Dealing With Expectations

When you start a project, a business or even kick off a new promotion, you inevitably set some expectations for yourself.  When you’re just starting out this can be really tough because we almost always are overly optimistic about the possibilities.  In truth, that optimism is often times what keeps us going during the hard work beforehand.

Not achieving those goals is hard, but you really should shrug it off for the most part because really, those projected outcomes were probably not based on anything beyond wishful thinking.  You just need to pick yourself up, dust yourself off and get back into doing the work.

But what about when you embark on something with a pre-existing body of work behind you?  What happens when you come up short then?

The Olympics got me thinking about that today.

Cate Campbell is the fastest woman in the world in the 100m women’s freestyle swimming – and truthfully, in a tight sport like that, it’s not even close.  Campbell is the world record holder in the event and during the heats and semi-finals, she broke the Olympic Record both times she swam.  This is her pet event, the event she’s best in the world at and she was in great form leading into the final.

Then something unthinkable happened, she lost.

Worse than that, she didn’t even medal.

A barely 16-year-old girl from Canada and the first African American woman to win a gold medal in swimming for the US tied in a dead heat to take out the win.

Campbell flinched on her start and gave the field a break.  Then she powered through to lead at the turn.  Down the back straight, the other women just mowed her down.  Campbell finished fourth and was devastated.

I personally watched the race and chose to celebrate the winners.  Penny Oleksiak from Canada turned 16 not even two months before the Olympics and has picked up four medals so far.  The only thing I knew about her before the Olympics was that her brother played professional ice hockey for the Dallas Stars in the NHL.  Now, she’s won more Summer Olympic medals than any other individual Canadian athlete ever… In under a week.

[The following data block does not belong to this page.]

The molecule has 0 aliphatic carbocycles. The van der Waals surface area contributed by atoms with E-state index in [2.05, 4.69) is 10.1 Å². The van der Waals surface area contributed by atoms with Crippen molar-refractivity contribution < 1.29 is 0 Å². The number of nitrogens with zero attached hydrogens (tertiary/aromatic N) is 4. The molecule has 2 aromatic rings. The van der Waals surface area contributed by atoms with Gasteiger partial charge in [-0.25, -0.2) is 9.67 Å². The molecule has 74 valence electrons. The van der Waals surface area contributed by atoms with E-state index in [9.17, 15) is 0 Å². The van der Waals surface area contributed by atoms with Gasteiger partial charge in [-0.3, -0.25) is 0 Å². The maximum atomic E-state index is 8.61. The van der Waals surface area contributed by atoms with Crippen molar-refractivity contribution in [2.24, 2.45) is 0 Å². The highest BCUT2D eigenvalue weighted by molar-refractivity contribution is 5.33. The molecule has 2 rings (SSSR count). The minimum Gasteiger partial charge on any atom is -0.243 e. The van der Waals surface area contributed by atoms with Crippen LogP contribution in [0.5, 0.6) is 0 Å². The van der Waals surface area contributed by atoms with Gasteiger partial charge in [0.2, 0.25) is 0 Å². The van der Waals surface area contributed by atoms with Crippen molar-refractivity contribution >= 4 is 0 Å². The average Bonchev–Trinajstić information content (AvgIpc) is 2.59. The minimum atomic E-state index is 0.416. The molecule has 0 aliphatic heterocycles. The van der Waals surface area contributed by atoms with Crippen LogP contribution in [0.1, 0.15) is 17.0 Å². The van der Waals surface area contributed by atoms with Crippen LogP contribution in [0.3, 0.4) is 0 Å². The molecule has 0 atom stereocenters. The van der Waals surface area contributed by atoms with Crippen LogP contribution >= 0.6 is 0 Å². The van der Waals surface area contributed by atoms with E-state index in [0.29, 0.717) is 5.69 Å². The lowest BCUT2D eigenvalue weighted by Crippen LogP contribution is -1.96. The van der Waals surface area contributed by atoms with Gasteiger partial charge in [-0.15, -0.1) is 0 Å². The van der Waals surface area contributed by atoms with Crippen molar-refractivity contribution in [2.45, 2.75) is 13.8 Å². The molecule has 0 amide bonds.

She starts Grade 11 in September back in Toronto.

The American woman, Simone Manuel picked up her second medal of the Olympics (she had a silver in the relay).  At a time in America where there’s so much divisiveness around issues of race, you’d like to think in some small way this young lady’s impressive efforts would inspire young African-American girls to take up swimming and help bring more people together in a positive way.

Like I said, for me, the story of that race was the unlikely dead heat by these two fine young ladies, each with their own unique story.

Here in Australia, there was a bit of bewilderment as to why this keeps happening to top swimmers.  It’s kind of become a “thing” in the last six years for Australia to produce the fastest swimmers in the world and then at the Olympics they just implode.

Campbell’s coach pretty much called it straight away, she choked.  The pressure of the big moment caused her to flinch.  The lofty expectations she’d set for herself, the pressure placed on her by those around her came to a crushing head as she sat in the warm-up room with her tracksuit on, got out to poolside and stepped on the blocks.  She had already lost before she’d even dove into the water.